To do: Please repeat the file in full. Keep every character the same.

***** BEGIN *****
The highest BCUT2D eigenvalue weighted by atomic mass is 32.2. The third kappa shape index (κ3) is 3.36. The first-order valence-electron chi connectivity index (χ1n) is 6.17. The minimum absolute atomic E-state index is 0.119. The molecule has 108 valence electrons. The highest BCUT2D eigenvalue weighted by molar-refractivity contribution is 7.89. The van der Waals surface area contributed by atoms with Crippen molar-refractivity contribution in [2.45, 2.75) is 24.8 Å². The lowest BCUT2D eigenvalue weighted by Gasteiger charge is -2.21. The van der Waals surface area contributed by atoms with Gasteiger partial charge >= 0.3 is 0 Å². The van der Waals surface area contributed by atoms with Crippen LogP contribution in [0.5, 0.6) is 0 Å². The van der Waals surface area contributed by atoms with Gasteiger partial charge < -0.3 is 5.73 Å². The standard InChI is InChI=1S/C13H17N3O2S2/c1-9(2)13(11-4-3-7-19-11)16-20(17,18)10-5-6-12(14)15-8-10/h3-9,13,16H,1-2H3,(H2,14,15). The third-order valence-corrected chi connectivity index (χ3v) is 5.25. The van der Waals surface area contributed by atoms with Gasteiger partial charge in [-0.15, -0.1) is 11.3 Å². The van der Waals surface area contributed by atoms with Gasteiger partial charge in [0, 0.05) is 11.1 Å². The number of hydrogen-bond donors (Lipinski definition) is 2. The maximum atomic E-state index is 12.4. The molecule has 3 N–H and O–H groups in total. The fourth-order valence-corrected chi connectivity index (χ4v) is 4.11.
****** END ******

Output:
The highest BCUT2D eigenvalue weighted by atomic mass is 32.2. The third kappa shape index (κ3) is 3.36. The first-order valence-electron chi connectivity index (χ1n) is 6.17. The minimum absolute atomic E-state index is 0.119. The molecule has 108 valence electrons. The highest BCUT2D eigenvalue weighted by molar-refractivity contribution is 7.89. The van der Waals surface area contributed by atoms with Crippen molar-refractivity contribution in [2.45, 2.75) is 24.8 Å². The lowest BCUT2D eigenvalue weighted by Gasteiger charge is -2.21. The van der Waals surface area contributed by atoms with Gasteiger partial charge >= 0.3 is 0 Å². The van der Waals surface area contributed by atoms with Crippen LogP contribution in [0.5, 0.6) is 0 Å². The van der Waals surface area contributed by atoms with Gasteiger partial charge < -0.3 is 5.73 Å². The standard InChI is InChI=1S/C13H17N3O2S2/c1-9(2)13(11-4-3-7-19-11)16-20(17,18)10-5-6-12(14)15-8-10/h3-9,13,16H,1-2H3,(H2,14,15). The third-order valence-corrected chi connectivity index (χ3v) is 5.25. The van der Waals surface area contributed by atoms with Gasteiger partial charge in [-0.15, -0.1) is 11.3 Å². The van der Waals surface area contributed by atoms with Gasteiger partial charge in [0, 0.05) is 11.1 Å². The number of hydrogen-bond donors (Lipinski definition) is 2. The maximum atomic E-state index is 12.4. The molecule has 3 N–H and O–H groups in total. The fourth-order valence-corrected chi connectivity index (χ4v) is 4.11.